They argue that since Bond debuted on screen sixty years ago, he was seen drinking 109 times, or an average of 4.5 times per movie. His consumption was particularly bad in 2008’s “Quantum of Solace,” where he had six martinis, which researchers say would put his blood alcohol level at about 0.36, which could be fatal.
And when he drinks he is far from responsible, engaging in risky behavior like fighting, car crashes, gambling, having sex with enemies and more. In fact, he is such a bad alcoholic, that the study finds he satisfies at least six of the 11 criteria for an abuse disorder.
Now if you think this study is odd, apparently that was the point. It actually won “Medical Journal of Australia’s” Christmas competition, where quirky studies go head-to-head with one another.
Source: New York Post
Your Hair Tie Is Probably Crawling With Bacteria
We know that using some things every single day gets them dirty and that’s why we change and launder our undies and activewear after each use. But did you ever stop to think about your hair accessories and when the last time you cleaned them was? Hair ties and hair bands can have all kinds of gross germs on them and since we touch them with our hands all the time, we’re touching that nastiness too.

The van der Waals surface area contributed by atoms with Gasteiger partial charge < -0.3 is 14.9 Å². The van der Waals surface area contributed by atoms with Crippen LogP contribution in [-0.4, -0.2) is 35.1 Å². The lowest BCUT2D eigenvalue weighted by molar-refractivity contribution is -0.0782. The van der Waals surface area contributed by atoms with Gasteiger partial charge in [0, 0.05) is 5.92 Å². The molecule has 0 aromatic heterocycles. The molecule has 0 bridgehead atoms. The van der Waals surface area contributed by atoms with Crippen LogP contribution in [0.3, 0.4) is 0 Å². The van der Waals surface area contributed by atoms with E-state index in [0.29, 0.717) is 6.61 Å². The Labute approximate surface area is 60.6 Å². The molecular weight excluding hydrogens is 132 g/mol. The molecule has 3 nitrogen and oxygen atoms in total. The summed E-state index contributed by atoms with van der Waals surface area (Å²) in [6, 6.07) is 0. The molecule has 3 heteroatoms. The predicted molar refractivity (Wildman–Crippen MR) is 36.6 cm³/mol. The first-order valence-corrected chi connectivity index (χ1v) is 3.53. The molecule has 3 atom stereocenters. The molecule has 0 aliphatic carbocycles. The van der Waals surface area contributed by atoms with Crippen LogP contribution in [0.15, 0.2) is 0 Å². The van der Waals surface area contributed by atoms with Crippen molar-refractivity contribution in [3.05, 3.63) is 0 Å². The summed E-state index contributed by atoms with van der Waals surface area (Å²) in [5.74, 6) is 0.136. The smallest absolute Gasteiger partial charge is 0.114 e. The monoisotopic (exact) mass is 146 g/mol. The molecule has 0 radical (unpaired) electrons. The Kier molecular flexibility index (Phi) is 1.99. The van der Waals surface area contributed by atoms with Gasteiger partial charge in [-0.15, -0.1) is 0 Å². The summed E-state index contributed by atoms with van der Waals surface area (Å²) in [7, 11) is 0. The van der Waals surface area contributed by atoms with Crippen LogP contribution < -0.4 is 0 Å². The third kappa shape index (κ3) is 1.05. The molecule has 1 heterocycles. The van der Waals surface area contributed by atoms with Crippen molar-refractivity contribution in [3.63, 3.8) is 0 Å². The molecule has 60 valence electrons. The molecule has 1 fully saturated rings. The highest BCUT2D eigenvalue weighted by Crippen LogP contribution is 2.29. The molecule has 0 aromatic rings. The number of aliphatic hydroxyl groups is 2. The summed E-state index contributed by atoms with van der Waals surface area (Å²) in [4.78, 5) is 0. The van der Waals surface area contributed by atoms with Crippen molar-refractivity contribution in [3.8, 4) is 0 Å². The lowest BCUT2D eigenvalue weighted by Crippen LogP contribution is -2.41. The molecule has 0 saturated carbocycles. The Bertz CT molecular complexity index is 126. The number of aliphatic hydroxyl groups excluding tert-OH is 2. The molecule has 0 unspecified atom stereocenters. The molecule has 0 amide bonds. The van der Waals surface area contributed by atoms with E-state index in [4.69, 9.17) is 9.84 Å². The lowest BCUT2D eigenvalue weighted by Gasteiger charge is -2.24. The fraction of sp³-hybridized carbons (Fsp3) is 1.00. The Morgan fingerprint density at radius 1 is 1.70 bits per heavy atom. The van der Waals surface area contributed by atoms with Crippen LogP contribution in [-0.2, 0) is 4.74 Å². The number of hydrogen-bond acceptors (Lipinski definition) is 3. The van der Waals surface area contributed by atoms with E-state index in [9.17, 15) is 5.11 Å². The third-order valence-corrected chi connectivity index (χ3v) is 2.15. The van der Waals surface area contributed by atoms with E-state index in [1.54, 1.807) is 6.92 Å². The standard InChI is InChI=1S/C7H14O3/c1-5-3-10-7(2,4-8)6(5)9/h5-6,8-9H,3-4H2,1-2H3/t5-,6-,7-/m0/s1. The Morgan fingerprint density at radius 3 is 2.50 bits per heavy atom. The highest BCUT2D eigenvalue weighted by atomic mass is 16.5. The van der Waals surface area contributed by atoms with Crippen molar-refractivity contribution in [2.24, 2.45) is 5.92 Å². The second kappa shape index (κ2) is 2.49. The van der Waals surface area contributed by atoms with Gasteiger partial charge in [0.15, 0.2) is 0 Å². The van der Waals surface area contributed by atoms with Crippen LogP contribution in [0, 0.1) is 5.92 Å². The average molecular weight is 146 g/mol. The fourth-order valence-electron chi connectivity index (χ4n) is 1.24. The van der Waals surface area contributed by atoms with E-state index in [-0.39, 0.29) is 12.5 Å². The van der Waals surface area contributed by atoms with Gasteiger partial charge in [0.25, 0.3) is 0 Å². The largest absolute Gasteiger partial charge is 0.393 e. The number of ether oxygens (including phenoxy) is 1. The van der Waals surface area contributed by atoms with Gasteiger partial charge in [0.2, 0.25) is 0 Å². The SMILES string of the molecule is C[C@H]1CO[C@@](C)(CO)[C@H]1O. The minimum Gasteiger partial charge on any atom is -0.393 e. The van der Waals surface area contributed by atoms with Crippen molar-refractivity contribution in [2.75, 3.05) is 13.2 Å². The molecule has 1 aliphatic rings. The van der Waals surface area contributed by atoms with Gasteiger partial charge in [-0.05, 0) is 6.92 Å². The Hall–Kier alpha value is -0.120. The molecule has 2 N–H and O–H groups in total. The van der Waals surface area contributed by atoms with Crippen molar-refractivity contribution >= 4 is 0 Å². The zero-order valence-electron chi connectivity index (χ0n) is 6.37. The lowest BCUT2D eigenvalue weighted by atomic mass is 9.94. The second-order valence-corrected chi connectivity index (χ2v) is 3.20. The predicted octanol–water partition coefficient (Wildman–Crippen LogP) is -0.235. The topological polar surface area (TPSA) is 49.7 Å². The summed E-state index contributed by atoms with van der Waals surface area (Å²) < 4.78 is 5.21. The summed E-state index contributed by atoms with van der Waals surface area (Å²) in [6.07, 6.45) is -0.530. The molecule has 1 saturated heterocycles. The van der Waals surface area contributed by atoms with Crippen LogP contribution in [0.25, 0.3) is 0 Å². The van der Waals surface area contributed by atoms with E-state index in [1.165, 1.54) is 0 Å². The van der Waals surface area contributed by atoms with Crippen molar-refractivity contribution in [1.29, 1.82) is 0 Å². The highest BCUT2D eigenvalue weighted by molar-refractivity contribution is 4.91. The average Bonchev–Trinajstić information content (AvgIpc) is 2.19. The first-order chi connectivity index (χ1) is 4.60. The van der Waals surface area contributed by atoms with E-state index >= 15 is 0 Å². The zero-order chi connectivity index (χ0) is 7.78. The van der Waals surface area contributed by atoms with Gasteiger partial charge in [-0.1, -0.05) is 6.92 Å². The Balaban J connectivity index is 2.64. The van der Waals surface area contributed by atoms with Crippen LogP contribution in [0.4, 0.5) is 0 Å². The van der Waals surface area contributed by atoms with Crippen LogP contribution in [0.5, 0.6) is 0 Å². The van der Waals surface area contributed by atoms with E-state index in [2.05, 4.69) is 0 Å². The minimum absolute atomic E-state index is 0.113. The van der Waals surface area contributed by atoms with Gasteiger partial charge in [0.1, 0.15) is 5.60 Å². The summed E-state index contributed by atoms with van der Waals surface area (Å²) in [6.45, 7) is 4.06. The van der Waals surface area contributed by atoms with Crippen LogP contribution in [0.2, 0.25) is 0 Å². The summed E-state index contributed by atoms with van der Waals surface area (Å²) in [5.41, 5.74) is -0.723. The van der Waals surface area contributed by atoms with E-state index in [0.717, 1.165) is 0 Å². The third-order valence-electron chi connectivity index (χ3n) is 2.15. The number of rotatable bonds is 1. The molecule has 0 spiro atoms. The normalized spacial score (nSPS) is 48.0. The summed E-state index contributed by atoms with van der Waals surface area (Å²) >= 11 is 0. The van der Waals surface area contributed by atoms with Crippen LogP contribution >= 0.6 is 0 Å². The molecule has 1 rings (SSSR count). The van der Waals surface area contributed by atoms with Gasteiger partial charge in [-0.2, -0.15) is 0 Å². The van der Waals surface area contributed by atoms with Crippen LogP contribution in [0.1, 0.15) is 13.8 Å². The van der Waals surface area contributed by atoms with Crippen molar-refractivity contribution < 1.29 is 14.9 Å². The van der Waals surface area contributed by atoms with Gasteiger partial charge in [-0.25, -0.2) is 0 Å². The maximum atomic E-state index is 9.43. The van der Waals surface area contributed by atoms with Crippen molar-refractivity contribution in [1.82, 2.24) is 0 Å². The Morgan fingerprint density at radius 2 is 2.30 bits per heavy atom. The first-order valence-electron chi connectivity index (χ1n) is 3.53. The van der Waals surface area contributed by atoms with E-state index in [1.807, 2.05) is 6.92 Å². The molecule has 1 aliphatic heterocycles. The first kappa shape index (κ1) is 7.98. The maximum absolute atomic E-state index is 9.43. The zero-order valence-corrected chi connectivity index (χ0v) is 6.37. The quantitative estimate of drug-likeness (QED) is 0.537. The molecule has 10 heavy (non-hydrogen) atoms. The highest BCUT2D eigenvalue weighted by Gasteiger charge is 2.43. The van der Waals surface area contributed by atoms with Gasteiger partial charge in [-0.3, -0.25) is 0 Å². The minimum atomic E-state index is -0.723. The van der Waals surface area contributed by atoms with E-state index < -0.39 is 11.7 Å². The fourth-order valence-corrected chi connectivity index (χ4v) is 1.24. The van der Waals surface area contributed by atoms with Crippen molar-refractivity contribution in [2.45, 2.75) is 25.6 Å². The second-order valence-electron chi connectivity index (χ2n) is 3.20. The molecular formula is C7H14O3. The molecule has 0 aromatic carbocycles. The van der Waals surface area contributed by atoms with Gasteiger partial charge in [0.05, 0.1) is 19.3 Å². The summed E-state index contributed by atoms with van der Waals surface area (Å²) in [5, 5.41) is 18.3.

“Many fabrics absorb sweat and bacteria throughout the day, including hair ties and hair bands,” dermatologist Dr. Rachel Nazarian explains, “especially during workouts.”
The upside is that unless the items are coming into contact with the skin regularly, like a headband rubbing your forehead with sweat and bacteria, they’re not a big problem for skin. And the fix is really easy: just wash the dang things, people. Dr. Nazarian advises a daily cleaning, especially after every workout. She says basic soap and water will do the trick and you can even put the hair ties inside a pocket of your clothing before you do laundry and let the machine do the work for you. It’s simple and effective and you can’t beat that.
Source: Women's Health
Delta Is Cracking Down On “Support Animals”
Don’t plan on flying Delta with your emotional support pet anytime soon.
Delta Airlines is banning emotional support animals on flights longer than eight hours. And the airline is banning puppies and kittens on all flights. Delta announced Monday it won't allow animals younger than four months as support animals on any flights, beginning one week from today, December 18th.
What caused Delta to change its policy? How about an 84-percent increase in reported incidents involving service and support animals over the past two years? Those incidents include animals relieving themselves on flights, biting passengers and crew, and one widely reported attack by a 70-pound dog.
Look for more airlines to put a damper on the exploited rules too.Source: Bloomberg
Another Dear Dave came in...can you help Taylor* out?
"I just did an “ancestry” thing researching my family. I found some shocking information. According to the website, my older sister is listed as having a different father than my younger sister and I.
The father is different than the man we all call “dad.”
I’m not sure who to talk to? My mom? My Dad? My Sister?
The way I’m reading this ancestry report, my sister is only my half-sister. What do you think?"